Just last night, I returned home from an epic weekend of awesome music, camping, and great people in Mariaville, NY at the tenth Camp Bisco. Buoyed by the world-class lineup, the festival sold out for the first time in its history, reportedly packing in more than 30,000 people.
I could go into a long recap of my entire exhausting weekend, but the purpose of this article is to highlight a few of my favorite shows.
To put it simply, Tobacco was unreal. While most of the festival attendees were getting Shpongled on the Main Stage, Pittsburgh-based Tobacco was laying down his ridiculous in-your-face fucked-up hip-hop-meets-rikers-island beats at an intimate set in the Dance Tent.
This set was a perfect juxtaposition to the Black Moth Super Rainbow set that Tobacco and his crew participated in earlier in the day. Black Moth played outside during the daytime in the light; Tobacco played in a dark tent during the rain. Black Moth’s music was played on-point to their recorded material; Tobacco brought his beats to you in real time and messed with them like you’ve never heard before. Black Moth’s music soothed you like a lullaby sang by your mother; Tobacco’s music hit you in the face like a two-thousand pound boulder and left you bleeding.
The live drums, played by Iffernaut of Black Moth, completed the show. She laid down a groove so hard and steady that I was afraid her snare hits were going to puncture the tent. When I previously saw Tobacco play, she wasn’t there to play, but it made all the difference. The live drum sound added such a rich, creative dimension to the music and allowed the vocoder and synths to shine. A highlight for me was “Dirt (ft. Aesop Rock)” partly because I could see and hear Iffernaut’s intensity on the drums and also because of Tobacco’s ridiculous warping of Aesop Rock’s vocals.
Tobacco came out hyper-focused to this show and nailed it. He seems to have moved away from the showmanship that permeated his other shows, such as wearing his signature basketball head mask. This lack of distractions left him to focus only on the music and it was reflected by the quality of his set.
Tobacco has stated on his website that this was his last show in the Maniac Meat chapter of his music life. No one is sure what is in store for Tobacco or Black Moth, but here’s hoping that after leaving on such a high note, there is much, much more to come in the future.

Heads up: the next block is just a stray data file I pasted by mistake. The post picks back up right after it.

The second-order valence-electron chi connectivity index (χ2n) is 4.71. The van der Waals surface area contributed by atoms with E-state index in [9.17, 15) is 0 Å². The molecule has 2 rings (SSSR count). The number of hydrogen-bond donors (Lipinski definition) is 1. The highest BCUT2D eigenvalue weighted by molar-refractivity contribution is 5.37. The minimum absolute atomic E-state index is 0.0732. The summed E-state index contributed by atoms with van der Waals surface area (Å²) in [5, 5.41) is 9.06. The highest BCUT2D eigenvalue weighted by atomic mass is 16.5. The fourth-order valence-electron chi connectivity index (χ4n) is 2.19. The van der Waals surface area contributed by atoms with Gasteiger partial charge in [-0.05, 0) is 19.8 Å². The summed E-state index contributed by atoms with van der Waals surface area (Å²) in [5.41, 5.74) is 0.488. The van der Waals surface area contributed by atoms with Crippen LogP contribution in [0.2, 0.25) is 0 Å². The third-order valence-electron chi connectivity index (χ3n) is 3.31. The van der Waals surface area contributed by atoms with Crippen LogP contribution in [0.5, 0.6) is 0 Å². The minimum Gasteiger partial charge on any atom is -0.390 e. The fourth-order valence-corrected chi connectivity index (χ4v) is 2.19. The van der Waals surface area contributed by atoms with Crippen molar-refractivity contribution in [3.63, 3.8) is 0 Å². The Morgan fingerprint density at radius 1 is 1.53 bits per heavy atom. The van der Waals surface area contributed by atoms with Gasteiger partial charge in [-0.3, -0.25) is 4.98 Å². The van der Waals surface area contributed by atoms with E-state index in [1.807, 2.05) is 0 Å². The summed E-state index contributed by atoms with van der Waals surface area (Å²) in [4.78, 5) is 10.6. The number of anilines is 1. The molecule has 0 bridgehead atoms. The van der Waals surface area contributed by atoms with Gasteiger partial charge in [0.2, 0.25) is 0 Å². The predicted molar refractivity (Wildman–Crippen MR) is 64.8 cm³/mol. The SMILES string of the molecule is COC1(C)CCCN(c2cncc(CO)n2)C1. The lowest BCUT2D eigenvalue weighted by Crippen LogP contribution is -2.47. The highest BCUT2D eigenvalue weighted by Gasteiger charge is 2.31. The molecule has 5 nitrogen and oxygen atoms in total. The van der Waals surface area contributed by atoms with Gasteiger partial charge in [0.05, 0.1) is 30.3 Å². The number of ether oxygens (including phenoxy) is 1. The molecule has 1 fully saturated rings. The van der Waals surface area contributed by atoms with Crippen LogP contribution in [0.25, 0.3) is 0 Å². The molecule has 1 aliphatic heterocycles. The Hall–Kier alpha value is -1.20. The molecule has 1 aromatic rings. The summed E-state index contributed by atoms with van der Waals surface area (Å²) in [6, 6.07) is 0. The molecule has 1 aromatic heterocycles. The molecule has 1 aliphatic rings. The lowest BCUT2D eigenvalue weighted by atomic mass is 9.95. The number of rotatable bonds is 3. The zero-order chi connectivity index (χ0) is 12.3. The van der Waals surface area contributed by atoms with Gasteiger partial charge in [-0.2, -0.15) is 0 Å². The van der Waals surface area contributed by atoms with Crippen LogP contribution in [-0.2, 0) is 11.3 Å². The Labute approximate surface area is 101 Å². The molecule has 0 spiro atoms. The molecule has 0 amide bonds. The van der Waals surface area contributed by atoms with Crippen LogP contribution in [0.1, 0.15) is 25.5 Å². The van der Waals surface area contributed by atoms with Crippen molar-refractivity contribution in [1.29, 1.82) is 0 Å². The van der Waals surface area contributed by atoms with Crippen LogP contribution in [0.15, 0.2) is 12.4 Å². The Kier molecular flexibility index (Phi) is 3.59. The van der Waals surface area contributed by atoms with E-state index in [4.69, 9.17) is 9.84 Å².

Neon Indian, a chillwave band based out of Danton, Texas, far exceeded my expectations on Saturday. Playing on the main stage, in the middle of the day, in front of a sunburned and partied-out crowd, they brought an energy to their set that brought everyone out of their lethargic state.
Lead singer and songwriter, Alan Palomo, was a force to reckoned with on stage (not to mention their super cute synth player Leanne Macomber). Hair bouncing, he was like an ADHD child, running back and forth from one side of the stage, to sing with the drummer, to the other side of the stage. Seeing him perform gave me a brand new take on their music. From the recorded material, I could not picture the band having that kind of an energetic frontman. They performed most of their songs off of their debut album Psychic Chasms as well as a few new ones.
Using heavily echoed vocals and Korg synth lead melodies over distorted drums and heavy bass, Neon Indian really knew how to perform. They have a new album coming out in September so be sure to check that out.
The coolest visuals I saw all weekend definitely belonged to Ratatat. The Brooklyn electronic duo played to a massive crowd on the main stage on Friday night and they delivered with their style of wailing distorted guitar and bass over electronic drum beats.
They played a lot of their biggest songs from their previous four discs, highlighting the show with “Seventeen Years” from their debut album. Having never seen Ratatat live before, it was awesome to see that their live show is way more exciting than their recorded material. Too many bands (especially duos or solo acts) simply press play and treat their live show almost as a DJ set. Not Ratatat. You could see their talents on their guitars, jumping around and rocking out in almost heavy metal fashion.
Their visual reel was what I took away most from this set. It consisted of things that made me laugh, scared me, or just left me in wonderment. During one of their songs, they had a loop of normal looking people’s faces showing different emotions. There would be a business-looking guy in a suit nearly crying, a depressed black middle-aged woman, then two old people kissing and being happy together. The reel was genius, highlighting the emotional impact of their instrumental tracks.
These three acts were merely the greatest of the great in a highlight filled weekend. Leave me some comments if you feel that I missed something or you disagree. Thanks for reading.